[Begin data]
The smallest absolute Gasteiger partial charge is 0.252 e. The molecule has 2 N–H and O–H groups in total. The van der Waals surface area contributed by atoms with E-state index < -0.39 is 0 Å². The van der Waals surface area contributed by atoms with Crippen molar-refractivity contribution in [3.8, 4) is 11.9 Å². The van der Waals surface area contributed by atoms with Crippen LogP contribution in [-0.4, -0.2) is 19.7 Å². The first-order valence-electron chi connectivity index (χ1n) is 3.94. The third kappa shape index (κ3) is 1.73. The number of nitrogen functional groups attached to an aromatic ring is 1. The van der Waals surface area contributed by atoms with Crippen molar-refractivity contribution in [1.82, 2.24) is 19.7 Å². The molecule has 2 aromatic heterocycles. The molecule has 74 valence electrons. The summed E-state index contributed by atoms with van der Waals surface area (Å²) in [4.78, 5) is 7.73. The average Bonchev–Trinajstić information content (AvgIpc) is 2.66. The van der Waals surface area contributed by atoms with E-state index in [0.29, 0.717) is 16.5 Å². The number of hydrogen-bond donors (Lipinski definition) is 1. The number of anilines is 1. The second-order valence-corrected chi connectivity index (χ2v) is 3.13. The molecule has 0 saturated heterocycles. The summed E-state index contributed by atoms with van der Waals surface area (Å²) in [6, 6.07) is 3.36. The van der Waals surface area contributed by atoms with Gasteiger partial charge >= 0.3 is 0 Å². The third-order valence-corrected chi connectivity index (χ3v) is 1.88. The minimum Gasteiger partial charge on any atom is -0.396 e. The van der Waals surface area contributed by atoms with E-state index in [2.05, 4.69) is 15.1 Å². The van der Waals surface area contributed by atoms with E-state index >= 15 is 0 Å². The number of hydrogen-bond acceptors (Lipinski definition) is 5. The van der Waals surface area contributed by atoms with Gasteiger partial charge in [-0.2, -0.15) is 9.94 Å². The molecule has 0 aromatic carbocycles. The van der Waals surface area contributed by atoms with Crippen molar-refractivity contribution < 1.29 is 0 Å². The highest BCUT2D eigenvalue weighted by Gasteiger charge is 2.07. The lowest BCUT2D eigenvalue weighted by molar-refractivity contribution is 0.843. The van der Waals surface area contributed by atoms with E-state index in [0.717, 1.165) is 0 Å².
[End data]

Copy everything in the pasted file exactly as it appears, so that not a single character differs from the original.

The smallest absolute Gasteiger partial charge is 0.252 e. The molecule has 2 N–H and O–H groups in total. The van der Waals surface area contributed by atoms with E-state index < -0.39 is 0 Å². The van der Waals surface area contributed by atoms with Crippen molar-refractivity contribution in [3.8, 4) is 11.9 Å². The van der Waals surface area contributed by atoms with Crippen LogP contribution in [-0.4, -0.2) is 19.7 Å². The first-order valence-electron chi connectivity index (χ1n) is 3.94. The third kappa shape index (κ3) is 1.73. The number of nitrogen functional groups attached to an aromatic ring is 1. The van der Waals surface area contributed by atoms with Crippen molar-refractivity contribution in [1.82, 2.24) is 19.7 Å². The molecule has 2 aromatic heterocycles. The molecule has 74 valence electrons. The summed E-state index contributed by atoms with van der Waals surface area (Å²) in [4.78, 5) is 7.73. The average Bonchev–Trinajstić information content (AvgIpc) is 2.66. The van der Waals surface area contributed by atoms with E-state index in [0.29, 0.717) is 16.5 Å². The number of hydrogen-bond donors (Lipinski definition) is 1. The number of anilines is 1. The second-order valence-corrected chi connectivity index (χ2v) is 3.13. The molecule has 0 saturated heterocycles. The summed E-state index contributed by atoms with van der Waals surface area (Å²) in [6, 6.07) is 3.36. The van der Waals surface area contributed by atoms with Gasteiger partial charge >= 0.3 is 0 Å². The third-order valence-corrected chi connectivity index (χ3v) is 1.88. The minimum Gasteiger partial charge on any atom is -0.396 e. The van der Waals surface area contributed by atoms with E-state index in [2.05, 4.69) is 15.1 Å². The van der Waals surface area contributed by atoms with E-state index >= 15 is 0 Å². The number of hydrogen-bond acceptors (Lipinski definition) is 5. The van der Waals surface area contributed by atoms with Gasteiger partial charge in [-0.2, -0.15) is 9.94 Å². The molecule has 0 aromatic carbocycles. The van der Waals surface area contributed by atoms with Crippen molar-refractivity contribution < 1.29 is 0 Å². The highest BCUT2D eigenvalue weighted by Gasteiger charge is 2.07. The lowest BCUT2D eigenvalue weighted by molar-refractivity contribution is 0.843. The van der Waals surface area contributed by atoms with E-state index in [0.717, 1.165) is 0 Å².